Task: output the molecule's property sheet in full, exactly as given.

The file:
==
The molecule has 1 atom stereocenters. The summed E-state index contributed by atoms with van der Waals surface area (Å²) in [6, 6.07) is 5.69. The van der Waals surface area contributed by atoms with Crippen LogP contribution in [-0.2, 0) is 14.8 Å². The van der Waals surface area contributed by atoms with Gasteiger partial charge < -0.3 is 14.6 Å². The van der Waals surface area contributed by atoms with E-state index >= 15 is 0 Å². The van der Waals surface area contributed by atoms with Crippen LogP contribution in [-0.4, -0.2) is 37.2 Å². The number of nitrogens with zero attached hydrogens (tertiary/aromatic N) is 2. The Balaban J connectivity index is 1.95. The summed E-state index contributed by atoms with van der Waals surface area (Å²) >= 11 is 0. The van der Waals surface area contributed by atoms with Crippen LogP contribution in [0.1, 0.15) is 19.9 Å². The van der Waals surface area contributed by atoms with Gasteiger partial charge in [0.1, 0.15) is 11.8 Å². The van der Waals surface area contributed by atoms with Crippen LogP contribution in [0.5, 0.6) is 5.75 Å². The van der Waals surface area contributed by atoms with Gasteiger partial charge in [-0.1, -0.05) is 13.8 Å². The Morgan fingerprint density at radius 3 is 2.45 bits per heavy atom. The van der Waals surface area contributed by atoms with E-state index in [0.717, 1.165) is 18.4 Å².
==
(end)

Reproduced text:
The molecule has 1 atom stereocenters. The summed E-state index contributed by atoms with van der Waals surface area (Å²) in [6, 6.07) is 5.69. The van der Waals surface area contributed by atoms with Crippen LogP contribution in [-0.2, 0) is 14.8 Å². The van der Waals surface area contributed by atoms with Gasteiger partial charge < -0.3 is 14.6 Å². The van der Waals surface area contributed by atoms with E-state index >= 15 is 0 Å². The van der Waals surface area contributed by atoms with Crippen LogP contribution in [-0.4, -0.2) is 37.2 Å². The number of nitrogens with zero attached hydrogens (tertiary/aromatic N) is 2. The Balaban J connectivity index is 1.95. The summed E-state index contributed by atoms with van der Waals surface area (Å²) >= 11 is 0. The van der Waals surface area contributed by atoms with Crippen LogP contribution in [0.1, 0.15) is 19.9 Å². The van der Waals surface area contributed by atoms with Gasteiger partial charge in [0.1, 0.15) is 11.8 Å². The van der Waals surface area contributed by atoms with Crippen LogP contribution in [0.5, 0.6) is 5.75 Å². The van der Waals surface area contributed by atoms with Gasteiger partial charge in [-0.1, -0.05) is 13.8 Å². The Morgan fingerprint density at radius 3 is 2.45 bits per heavy atom. The van der Waals surface area contributed by atoms with E-state index in [0.717, 1.165) is 18.4 Å².